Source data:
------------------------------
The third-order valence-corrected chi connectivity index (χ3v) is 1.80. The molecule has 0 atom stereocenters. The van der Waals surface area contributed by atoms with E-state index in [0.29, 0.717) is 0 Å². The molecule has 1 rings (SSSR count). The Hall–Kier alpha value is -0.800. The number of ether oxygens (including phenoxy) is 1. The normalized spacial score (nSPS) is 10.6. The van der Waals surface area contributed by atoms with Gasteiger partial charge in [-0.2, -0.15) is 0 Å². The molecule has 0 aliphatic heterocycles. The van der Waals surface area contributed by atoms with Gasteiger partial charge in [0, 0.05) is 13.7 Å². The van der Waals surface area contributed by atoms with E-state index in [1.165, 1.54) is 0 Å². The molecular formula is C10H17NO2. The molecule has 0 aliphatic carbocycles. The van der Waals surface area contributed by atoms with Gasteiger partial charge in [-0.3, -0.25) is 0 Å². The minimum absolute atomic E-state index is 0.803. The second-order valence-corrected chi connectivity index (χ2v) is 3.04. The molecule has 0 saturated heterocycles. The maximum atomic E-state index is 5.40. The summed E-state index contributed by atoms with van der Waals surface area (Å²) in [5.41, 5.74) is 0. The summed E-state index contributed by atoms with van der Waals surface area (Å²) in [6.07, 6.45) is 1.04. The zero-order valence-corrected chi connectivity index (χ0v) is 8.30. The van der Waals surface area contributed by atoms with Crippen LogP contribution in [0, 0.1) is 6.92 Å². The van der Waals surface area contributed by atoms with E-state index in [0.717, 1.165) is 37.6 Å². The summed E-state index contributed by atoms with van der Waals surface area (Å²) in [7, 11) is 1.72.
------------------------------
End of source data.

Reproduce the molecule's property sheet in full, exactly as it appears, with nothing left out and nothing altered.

The third-order valence-corrected chi connectivity index (χ3v) is 1.80. The molecule has 0 atom stereocenters. The van der Waals surface area contributed by atoms with E-state index in [0.29, 0.717) is 0 Å². The molecule has 1 rings (SSSR count). The Hall–Kier alpha value is -0.800. The number of ether oxygens (including phenoxy) is 1. The normalized spacial score (nSPS) is 10.6. The van der Waals surface area contributed by atoms with Gasteiger partial charge in [-0.2, -0.15) is 0 Å². The molecule has 0 aliphatic heterocycles. The van der Waals surface area contributed by atoms with Gasteiger partial charge in [0, 0.05) is 13.7 Å². The van der Waals surface area contributed by atoms with E-state index in [1.165, 1.54) is 0 Å². The molecular formula is C10H17NO2. The molecule has 0 aliphatic carbocycles. The van der Waals surface area contributed by atoms with Gasteiger partial charge in [-0.3, -0.25) is 0 Å². The minimum absolute atomic E-state index is 0.803. The second-order valence-corrected chi connectivity index (χ2v) is 3.04. The molecule has 0 saturated heterocycles. The maximum atomic E-state index is 5.40. The summed E-state index contributed by atoms with van der Waals surface area (Å²) in [5.41, 5.74) is 0. The summed E-state index contributed by atoms with van der Waals surface area (Å²) in [6.07, 6.45) is 1.04. The zero-order valence-corrected chi connectivity index (χ0v) is 8.30. The van der Waals surface area contributed by atoms with Crippen LogP contribution in [0, 0.1) is 6.92 Å². The van der Waals surface area contributed by atoms with E-state index in [0.717, 1.165) is 37.6 Å². The summed E-state index contributed by atoms with van der Waals surface area (Å²) in [7, 11) is 1.72.